If you’re a bicyclist, you’ve been there—hugging the shoulder of the road as tightly as you can without your tires going off the edge, while a car passes you too closely for comfort. With no specific road rules to persuade them otherwise, motorists do this all too often, whether out of negligence, indifference, or in some cases, a deliberate attempt to intimidate bicyclists and show them which mode of transportation rules New York State’s roadways.
An average of 36 New York State bicyclists died each year from 2012 to 2014 as a result of crashes with motor vehicles (nationally, the number of fatalities averages around 800 per year). Increasing awareness of this danger has led 29 states to pass laws requiring that motorists pass bicycles at a distance of at least 3 feet. However, as currently written, New York State Vehicle and Traffic Law requires only that vehicles pass to the left of a bicycle at an undefined “safe distance.”
In June, David Gantt, the Democratic chair of the Assembly Transportation Committee of the New York State Legislature, placed a “hold” on Bill A2845, meaning that for a second straight year, a 3-foot-passing law will not get out of committee and to the full chamber for a vote. The Assembly bill has been sponsored each year by Assemblyman Phil Steck; an identical bill (S1996), sponsored by Senator Tom O’Mara, already had passed the Senate.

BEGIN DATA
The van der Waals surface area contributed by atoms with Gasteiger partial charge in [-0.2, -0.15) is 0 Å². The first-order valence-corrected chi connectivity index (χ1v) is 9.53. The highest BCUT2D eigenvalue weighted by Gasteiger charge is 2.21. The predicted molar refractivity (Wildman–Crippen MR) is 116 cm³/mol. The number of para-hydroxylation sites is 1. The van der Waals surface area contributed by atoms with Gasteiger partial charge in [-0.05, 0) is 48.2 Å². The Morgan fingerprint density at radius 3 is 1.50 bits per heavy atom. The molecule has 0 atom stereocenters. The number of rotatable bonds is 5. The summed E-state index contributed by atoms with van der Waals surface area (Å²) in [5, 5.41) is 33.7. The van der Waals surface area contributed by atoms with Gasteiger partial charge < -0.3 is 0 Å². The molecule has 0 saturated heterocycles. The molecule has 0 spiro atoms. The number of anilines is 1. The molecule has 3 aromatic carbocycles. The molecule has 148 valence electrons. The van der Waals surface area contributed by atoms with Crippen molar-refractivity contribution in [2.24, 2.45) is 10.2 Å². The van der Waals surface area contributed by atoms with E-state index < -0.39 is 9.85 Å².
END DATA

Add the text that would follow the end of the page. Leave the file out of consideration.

Photo by: Samantha Schaffer
So New York State will go at least another year without a defined safe-distance-passing law. Unfortunately for bicyclists, that means the motorists, and the police enforcing traffic law, will continue to follow highly subjective guidelines and will have little incentive to change their driving habits or crack down on unsafe passing. And for those drivers who aggressively resent sharing the road with bicyclists, they will still be free to pass too closely without consequences—unless their attempt to intimidate goes horribly wrong and actually causes an injury or fatality.
With or without a defined safe-passing law, bicyclists should always use caution by wearing bright colors, keeping themselves and their bikes well lit, and traveling in groups to make sure they are seen by drivers. And of course, they should always obey traffic rules.
And while some states also have adopted the “Bikes May Use Full Lane” rule on designated narrow roadways—complete with official signs—New York has not. In other states, where this sign is posted, bicyclists may move into the center of the lane to establish their right of way and discourage drivers from trying to pass them in a space that is too narrow. In New York State, again, the language of the law is vague, discouraging bicyclists from moving very far to the left, potentially forcing them to ride dangerously close to the gutter as cars pass.